January 31, 2011

The Call for Civility: Why Neighborhood Connections Matter

I took a trip back in time recently and spent a couple of nights with a former neighbor, back on the street that still feels like home in the neighborhood that opened my eyes to the power of place. Those of you who know me have heard about this neighborhood - the struggle with the highway, the neighbors/mentors who spotted something in me that I didn't see in myself, and the family we became over time.

What I haven't talked much about is the tension and conflict that were part of that picture. You have probably heard the saying that goes something like "Chance makes our relatives, but choice makes our friends." While we can decide where we want to live, we have about as much power to select our neighbors as we have to select our relatives. We get who we get - and they get us, like it or not. And when we talk about being part of a community, it's only natural that some of the same conflict that we experience as part of a kinship based family comes with our family of neighbors.

We can shutter our windows, build fences, let the shrubbery grow tall and insulate ourselves from our odd-ball, strange or perpetually grumpy neighbor. Or, we can accept the opportunity to strengthen our tolerance muscle and practice civility right there on our block, open to whatever relationships and experiences that really connecting will usher in.

In Evergreen, my Memphis neighborhood, we didn't have the luxury of not connecting. Our neighborhood had been under siege in one way or another for more than twenty years and was down for the count. The situation wasn't hopeless but a steady stream of people had been abandoning the ship and moving out of this neighborhood and into other areas of town for years. Those who were left or who had stumbled into the neighborhood (and I was a stumbler) understood that any hope for the neighborhood rested with us. Neighbor to neighbor differences seemed insignificant in light of the big challenge that we all shared. But that didn't mean there wasn't tension or conflict. It meant that we had to learn to keep our focus on every one's unique gifts and not their limitations, and ignore or work around a lot that could have sapped our energy.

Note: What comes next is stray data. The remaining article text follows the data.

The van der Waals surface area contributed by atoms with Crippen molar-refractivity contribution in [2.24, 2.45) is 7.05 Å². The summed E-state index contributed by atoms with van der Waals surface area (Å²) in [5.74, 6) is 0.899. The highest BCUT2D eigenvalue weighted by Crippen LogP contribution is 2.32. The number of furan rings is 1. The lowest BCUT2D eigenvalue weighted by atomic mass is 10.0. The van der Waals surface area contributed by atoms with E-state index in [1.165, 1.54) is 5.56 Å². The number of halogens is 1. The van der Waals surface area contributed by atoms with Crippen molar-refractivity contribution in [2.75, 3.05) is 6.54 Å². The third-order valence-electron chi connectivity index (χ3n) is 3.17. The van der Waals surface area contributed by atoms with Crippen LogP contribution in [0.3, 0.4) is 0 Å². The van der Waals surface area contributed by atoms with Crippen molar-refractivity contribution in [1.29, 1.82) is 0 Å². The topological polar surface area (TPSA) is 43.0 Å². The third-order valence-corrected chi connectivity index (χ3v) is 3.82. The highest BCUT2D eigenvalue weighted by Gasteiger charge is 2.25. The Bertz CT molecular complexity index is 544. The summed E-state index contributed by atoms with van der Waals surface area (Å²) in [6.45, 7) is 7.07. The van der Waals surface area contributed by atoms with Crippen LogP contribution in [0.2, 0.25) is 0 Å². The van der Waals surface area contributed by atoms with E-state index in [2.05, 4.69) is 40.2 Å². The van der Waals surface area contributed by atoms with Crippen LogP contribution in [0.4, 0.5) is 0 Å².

With the recent national conversation on civility, I can't help but draw on my personal in that experience in that neighborhood to think about the role that grassroots grantmaking's big thinking on small grants approach can play in promoting tolerance and civility at the most basic level in urban neighborhoods and rural communities. Imagine the behind the scenes, relationship-building work that must go on when even five or ten people get together as neighbors to make something happen - the learning that happens when people see each other in new roles and under different circumstances, the nuanced negotiation that goes with people learning to work together in a group, deciding on the how's, when's and who's of getting a project done, and the take-away insights that these people will have about each other at the end of the experience.

In my neighborhood, shared adversity and the very real threat of an interstate highway coming through the middle of our neighborhood is what brought an unlikely group of very diverse people together in surprising ways that were both simple and powerful - simple in how we interacted with each other day to day, and powerful in what we could do together to make our way to some very powerful tables and have a voice in shaping our neighborhood's future. Funders who have the vision to think really big about small grants can set the stage for the same thing to happen - this time in response to opportunity instead of adversity. And my hope is that when they are counting up the benefits of the modest grants they are making to groups of everyday people, they include great civility somewhere on their list.

What do you think about the relationship between neighborhood connections and great civility? Am I over-reaching or does my experience in my Memphis neighborhood resonate with you? What do you think funding can do to foster tolerance and civility at the neighborhood level? Post a comment to share your thinking.

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